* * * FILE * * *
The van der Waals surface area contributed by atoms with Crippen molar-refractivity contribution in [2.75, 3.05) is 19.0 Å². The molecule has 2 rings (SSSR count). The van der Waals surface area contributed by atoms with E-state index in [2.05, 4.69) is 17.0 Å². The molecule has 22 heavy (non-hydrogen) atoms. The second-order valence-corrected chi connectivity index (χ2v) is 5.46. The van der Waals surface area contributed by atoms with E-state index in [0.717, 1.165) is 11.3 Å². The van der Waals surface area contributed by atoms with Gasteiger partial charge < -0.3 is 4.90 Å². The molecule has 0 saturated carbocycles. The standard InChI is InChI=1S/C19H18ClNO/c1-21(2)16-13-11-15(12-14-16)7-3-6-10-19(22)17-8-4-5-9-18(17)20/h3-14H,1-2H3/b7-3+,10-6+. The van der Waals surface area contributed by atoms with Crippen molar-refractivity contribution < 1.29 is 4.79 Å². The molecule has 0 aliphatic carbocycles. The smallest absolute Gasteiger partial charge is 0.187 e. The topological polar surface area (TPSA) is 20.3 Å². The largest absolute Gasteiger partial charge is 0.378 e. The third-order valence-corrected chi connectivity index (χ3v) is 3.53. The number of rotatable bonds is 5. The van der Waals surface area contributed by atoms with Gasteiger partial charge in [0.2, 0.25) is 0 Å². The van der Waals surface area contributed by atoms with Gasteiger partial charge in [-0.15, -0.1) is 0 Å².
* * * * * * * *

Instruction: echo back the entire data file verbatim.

The van der Waals surface area contributed by atoms with Crippen molar-refractivity contribution in [2.75, 3.05) is 19.0 Å². The molecule has 2 rings (SSSR count). The van der Waals surface area contributed by atoms with E-state index in [2.05, 4.69) is 17.0 Å². The molecule has 22 heavy (non-hydrogen) atoms. The second-order valence-corrected chi connectivity index (χ2v) is 5.46. The van der Waals surface area contributed by atoms with E-state index in [0.717, 1.165) is 11.3 Å². The van der Waals surface area contributed by atoms with Gasteiger partial charge < -0.3 is 4.90 Å². The molecule has 0 saturated carbocycles. The standard InChI is InChI=1S/C19H18ClNO/c1-21(2)16-13-11-15(12-14-16)7-3-6-10-19(22)17-8-4-5-9-18(17)20/h3-14H,1-2H3/b7-3+,10-6+. The van der Waals surface area contributed by atoms with Crippen molar-refractivity contribution < 1.29 is 4.79 Å². The molecule has 0 aliphatic carbocycles. The smallest absolute Gasteiger partial charge is 0.187 e. The topological polar surface area (TPSA) is 20.3 Å². The largest absolute Gasteiger partial charge is 0.378 e. The third-order valence-corrected chi connectivity index (χ3v) is 3.53. The number of rotatable bonds is 5. The van der Waals surface area contributed by atoms with Gasteiger partial charge in [0.2, 0.25) is 0 Å². The van der Waals surface area contributed by atoms with Gasteiger partial charge in [-0.15, -0.1) is 0 Å².